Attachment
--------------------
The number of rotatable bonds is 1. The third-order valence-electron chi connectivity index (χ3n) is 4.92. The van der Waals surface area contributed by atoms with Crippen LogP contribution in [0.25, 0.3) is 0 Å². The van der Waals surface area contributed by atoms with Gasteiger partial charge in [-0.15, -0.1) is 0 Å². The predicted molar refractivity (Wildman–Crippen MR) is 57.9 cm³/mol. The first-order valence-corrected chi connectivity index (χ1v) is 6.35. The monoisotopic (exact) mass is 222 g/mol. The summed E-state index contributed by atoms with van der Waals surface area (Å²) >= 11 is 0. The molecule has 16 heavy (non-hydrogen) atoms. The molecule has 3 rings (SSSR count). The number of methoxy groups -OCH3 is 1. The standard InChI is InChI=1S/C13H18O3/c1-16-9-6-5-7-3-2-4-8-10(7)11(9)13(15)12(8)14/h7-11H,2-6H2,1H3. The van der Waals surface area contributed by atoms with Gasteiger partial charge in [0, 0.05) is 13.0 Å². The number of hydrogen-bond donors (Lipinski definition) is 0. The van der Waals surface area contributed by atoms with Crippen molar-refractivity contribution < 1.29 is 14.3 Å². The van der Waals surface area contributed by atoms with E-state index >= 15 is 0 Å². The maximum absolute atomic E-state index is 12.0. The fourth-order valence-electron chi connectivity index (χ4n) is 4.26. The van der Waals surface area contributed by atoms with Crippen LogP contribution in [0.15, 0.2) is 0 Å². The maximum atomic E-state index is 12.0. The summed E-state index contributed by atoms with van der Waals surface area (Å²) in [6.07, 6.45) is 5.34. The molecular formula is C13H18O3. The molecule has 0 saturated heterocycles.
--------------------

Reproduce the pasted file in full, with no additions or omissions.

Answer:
The number of rotatable bonds is 1. The third-order valence-electron chi connectivity index (χ3n) is 4.92. The van der Waals surface area contributed by atoms with Crippen LogP contribution in [0.25, 0.3) is 0 Å². The van der Waals surface area contributed by atoms with Gasteiger partial charge in [-0.15, -0.1) is 0 Å². The predicted molar refractivity (Wildman–Crippen MR) is 57.9 cm³/mol. The first-order valence-corrected chi connectivity index (χ1v) is 6.35. The monoisotopic (exact) mass is 222 g/mol. The summed E-state index contributed by atoms with van der Waals surface area (Å²) >= 11 is 0. The molecule has 16 heavy (non-hydrogen) atoms. The molecule has 3 rings (SSSR count). The number of methoxy groups -OCH3 is 1. The standard InChI is InChI=1S/C13H18O3/c1-16-9-6-5-7-3-2-4-8-10(7)11(9)13(15)12(8)14/h7-11H,2-6H2,1H3. The van der Waals surface area contributed by atoms with Gasteiger partial charge in [0, 0.05) is 13.0 Å². The number of hydrogen-bond donors (Lipinski definition) is 0. The van der Waals surface area contributed by atoms with Crippen molar-refractivity contribution < 1.29 is 14.3 Å². The van der Waals surface area contributed by atoms with E-state index >= 15 is 0 Å². The maximum absolute atomic E-state index is 12.0. The fourth-order valence-electron chi connectivity index (χ4n) is 4.26. The van der Waals surface area contributed by atoms with Crippen LogP contribution in [0.15, 0.2) is 0 Å². The maximum atomic E-state index is 12.0. The summed E-state index contributed by atoms with van der Waals surface area (Å²) in [6.07, 6.45) is 5.34. The molecular formula is C13H18O3. The molecule has 0 saturated heterocycles.